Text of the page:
The question that plagues many humans is, are humans omnivores or herbivores? The scientific answer, based on dentition and internal structures, is that humans are omnivores. But remember that omnivorous does not mean ‘will eat anything’. Omnivores are capable of digesting plant material and meat. But that doesn’t mean that they need both plant and animal matter in their diet. Many omnivores eat a mostly plant-based diet, while many lean more towards the carnivorous side. Many have diets that change according to the season, or their location. Humans, as omnivores, can choose if they want to eat a plant-based diet, a meat-based diet, or something in between. The omnivore category does not limit us in terms of diet - it gives us the broadest possible choice.



  1. Katy M Said,

    I didn't know that humans couldn't extract much value from insects! So people who eat grubs are doing it for . . . taste, rather than nutrition? Or what?

    Posted on June 4, 2009 at 8:50 PM

  2. MaryEllen Said,

    Grubs (larvae) have more nutrition than adult insects (an insects' exoskeleton is made of chitin, which humans can't digest), but humans have to eat *a lot* of grubs to get any real value. People who have nothing else to eat, eat grubs, and people who want to impress/shock/gross out other people eat them.

    Posted on June 4, 2009 at 8:58 PM

  3. Question, though it may not be quite in you purview. Most every time I plant something- flowering plant, shrub and most recently lilacs- something comes along and digs. I'm not sure what, most likely a raccoon but possibly a skunk or possibly a raccoon. How come human scent doesn't put the digger off?

    Posted on June 5, 2009 at 5:23 AM

  4. MaryEllen Said,

    Skunks and raccoons both are very easily habituated to humans - they live very comfortably in suburban and urban areas and easily get used to scents, sounds, and visuals of human habitation. There are several things you can try - when you plant something new, put a tube of fine mesh or chicken wire around the edges of the hole, so the animals can't get to the roots. also, I have found that spraying synthetic predator urine (coyote is very common, easy to find in gardening stores) in a circle on top of the soil around new plantings often discourages digging. I'm told that cayenne pepper also works - anything that makes the soil smell or taste nasty, but isn't poisonous to the plants or animals.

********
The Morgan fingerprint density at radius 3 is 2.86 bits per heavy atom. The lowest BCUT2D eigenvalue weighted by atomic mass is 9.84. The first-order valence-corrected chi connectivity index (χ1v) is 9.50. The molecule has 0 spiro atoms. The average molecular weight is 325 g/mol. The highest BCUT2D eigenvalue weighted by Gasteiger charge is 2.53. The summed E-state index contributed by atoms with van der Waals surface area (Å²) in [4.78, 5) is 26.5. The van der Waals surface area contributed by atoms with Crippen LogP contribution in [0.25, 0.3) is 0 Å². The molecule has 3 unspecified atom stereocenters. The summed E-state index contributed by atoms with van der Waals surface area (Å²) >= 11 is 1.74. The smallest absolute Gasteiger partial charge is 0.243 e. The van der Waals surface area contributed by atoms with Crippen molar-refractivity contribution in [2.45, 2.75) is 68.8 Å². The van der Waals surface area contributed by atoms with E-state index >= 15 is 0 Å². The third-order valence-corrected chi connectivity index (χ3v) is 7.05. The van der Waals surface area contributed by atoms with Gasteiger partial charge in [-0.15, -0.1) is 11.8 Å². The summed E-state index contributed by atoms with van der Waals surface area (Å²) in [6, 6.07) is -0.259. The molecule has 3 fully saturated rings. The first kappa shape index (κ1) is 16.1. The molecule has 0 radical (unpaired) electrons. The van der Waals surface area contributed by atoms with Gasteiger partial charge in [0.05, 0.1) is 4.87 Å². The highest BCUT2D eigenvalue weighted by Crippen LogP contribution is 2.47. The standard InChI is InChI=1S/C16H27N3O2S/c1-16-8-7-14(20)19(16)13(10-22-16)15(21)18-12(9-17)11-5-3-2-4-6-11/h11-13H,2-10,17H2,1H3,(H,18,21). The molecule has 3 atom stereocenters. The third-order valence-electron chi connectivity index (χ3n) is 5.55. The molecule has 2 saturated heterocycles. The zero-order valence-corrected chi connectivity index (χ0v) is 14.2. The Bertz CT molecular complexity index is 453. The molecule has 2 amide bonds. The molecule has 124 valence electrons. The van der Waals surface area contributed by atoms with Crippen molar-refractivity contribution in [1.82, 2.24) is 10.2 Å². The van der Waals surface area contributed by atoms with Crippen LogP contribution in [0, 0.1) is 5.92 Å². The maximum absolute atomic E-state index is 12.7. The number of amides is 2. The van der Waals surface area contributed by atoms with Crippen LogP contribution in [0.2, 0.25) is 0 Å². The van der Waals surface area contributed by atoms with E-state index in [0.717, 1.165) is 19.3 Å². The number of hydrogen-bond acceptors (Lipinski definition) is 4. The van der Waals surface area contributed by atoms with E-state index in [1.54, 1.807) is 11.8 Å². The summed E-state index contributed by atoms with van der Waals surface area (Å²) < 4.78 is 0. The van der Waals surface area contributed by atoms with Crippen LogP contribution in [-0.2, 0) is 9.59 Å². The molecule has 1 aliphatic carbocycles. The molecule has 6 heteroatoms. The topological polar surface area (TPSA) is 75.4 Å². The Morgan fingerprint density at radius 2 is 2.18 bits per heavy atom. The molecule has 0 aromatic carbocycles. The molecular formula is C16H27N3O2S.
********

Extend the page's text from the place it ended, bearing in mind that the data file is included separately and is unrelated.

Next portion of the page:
Posted on June 5, 2009 at 12:27 PM

  5. Phyl Said,

    If it's possibly squirrels (as I've experienced with big potted plants on balconies and patios), you can also sprinkle blood meal lightly on the soil around the plant. The main problem is that it soaks into the soil after a soaking, and the squirrels come back, and you shouldn't keep slathering the blood meal on.

    So I think MaryEllen's suggestion about the mesh is best. You'd need to weigh it down or anchor it somehow, though, so the digger wouldn't just flip up an edge and keep digging.

    Posted on June 25, 2009 at 6:05 AM

  6. MaryEllen Said,

    Good suggestion, Phyl! I wasn't clear about the wire mesh thing - it should be a tube-shaped thing, perpendicular to the ground, and partially buried - basically, when you dig the hole for the planting, line the edges of the hole with the wire mesh, and leave it sticking up some at the top to prevent climb-overs. The animals are being attracted to the disturbed soil, so if you can surround that with a 'fence', both underground and above, it may discourage them. Then once the soil has settled, you can just snip off the part of the mesh that is above-ground, so you don't have ugly mesh in your yard.

    Posted on June 25, 2009 at 11:39 AM